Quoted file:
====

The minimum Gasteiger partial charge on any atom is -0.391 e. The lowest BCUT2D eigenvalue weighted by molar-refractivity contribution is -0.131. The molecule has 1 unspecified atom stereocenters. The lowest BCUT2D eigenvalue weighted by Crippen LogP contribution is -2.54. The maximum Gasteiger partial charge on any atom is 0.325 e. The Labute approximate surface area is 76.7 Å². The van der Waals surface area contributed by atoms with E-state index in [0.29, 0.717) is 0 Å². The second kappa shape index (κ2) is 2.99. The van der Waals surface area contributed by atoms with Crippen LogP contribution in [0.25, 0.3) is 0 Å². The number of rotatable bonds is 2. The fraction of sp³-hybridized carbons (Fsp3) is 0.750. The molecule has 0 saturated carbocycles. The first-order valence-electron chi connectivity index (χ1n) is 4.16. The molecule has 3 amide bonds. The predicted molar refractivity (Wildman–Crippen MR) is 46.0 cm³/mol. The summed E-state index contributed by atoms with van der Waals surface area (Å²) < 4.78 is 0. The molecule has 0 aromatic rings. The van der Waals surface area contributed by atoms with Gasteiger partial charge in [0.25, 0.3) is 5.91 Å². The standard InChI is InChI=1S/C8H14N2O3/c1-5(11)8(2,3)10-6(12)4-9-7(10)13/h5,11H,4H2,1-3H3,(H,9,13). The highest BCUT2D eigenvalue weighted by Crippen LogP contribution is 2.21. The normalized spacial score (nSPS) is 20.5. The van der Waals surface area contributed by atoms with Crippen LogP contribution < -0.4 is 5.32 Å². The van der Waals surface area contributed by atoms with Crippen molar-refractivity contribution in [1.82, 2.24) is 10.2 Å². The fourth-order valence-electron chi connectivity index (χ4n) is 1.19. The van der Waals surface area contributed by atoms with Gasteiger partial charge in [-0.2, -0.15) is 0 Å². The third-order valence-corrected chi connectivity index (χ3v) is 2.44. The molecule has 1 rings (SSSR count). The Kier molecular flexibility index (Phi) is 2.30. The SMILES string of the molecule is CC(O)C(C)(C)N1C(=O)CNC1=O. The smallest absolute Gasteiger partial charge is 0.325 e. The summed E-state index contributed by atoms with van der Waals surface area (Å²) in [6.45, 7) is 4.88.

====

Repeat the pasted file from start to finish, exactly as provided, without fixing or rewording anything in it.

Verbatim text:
The minimum Gasteiger partial charge on any atom is -0.391 e. The lowest BCUT2D eigenvalue weighted by molar-refractivity contribution is -0.131. The molecule has 1 unspecified atom stereocenters. The lowest BCUT2D eigenvalue weighted by Crippen LogP contribution is -2.54. The maximum Gasteiger partial charge on any atom is 0.325 e. The Labute approximate surface area is 76.7 Å². The van der Waals surface area contributed by atoms with E-state index in [0.29, 0.717) is 0 Å². The second kappa shape index (κ2) is 2.99. The van der Waals surface area contributed by atoms with Crippen LogP contribution in [0.25, 0.3) is 0 Å². The number of rotatable bonds is 2. The fraction of sp³-hybridized carbons (Fsp3) is 0.750. The molecule has 0 saturated carbocycles. The first-order valence-electron chi connectivity index (χ1n) is 4.16. The molecule has 3 amide bonds. The predicted molar refractivity (Wildman–Crippen MR) is 46.0 cm³/mol. The summed E-state index contributed by atoms with van der Waals surface area (Å²) < 4.78 is 0. The molecule has 0 aromatic rings. The van der Waals surface area contributed by atoms with Gasteiger partial charge in [0.25, 0.3) is 5.91 Å². The standard InChI is InChI=1S/C8H14N2O3/c1-5(11)8(2,3)10-6(12)4-9-7(10)13/h5,11H,4H2,1-3H3,(H,9,13). The highest BCUT2D eigenvalue weighted by Crippen LogP contribution is 2.21. The normalized spacial score (nSPS) is 20.5. The van der Waals surface area contributed by atoms with Crippen LogP contribution < -0.4 is 5.32 Å². The van der Waals surface area contributed by atoms with Crippen molar-refractivity contribution in [1.82, 2.24) is 10.2 Å². The fourth-order valence-electron chi connectivity index (χ4n) is 1.19. The van der Waals surface area contributed by atoms with Gasteiger partial charge in [-0.2, -0.15) is 0 Å². The third-order valence-corrected chi connectivity index (χ3v) is 2.44. The molecule has 1 rings (SSSR count). The Kier molecular flexibility index (Phi) is 2.30. The SMILES string of the molecule is CC(O)C(C)(C)N1C(=O)CNC1=O. The smallest absolute Gasteiger partial charge is 0.325 e. The summed E-state index contributed by atoms with van der Waals surface area (Å²) in [6.45, 7) is 4.88.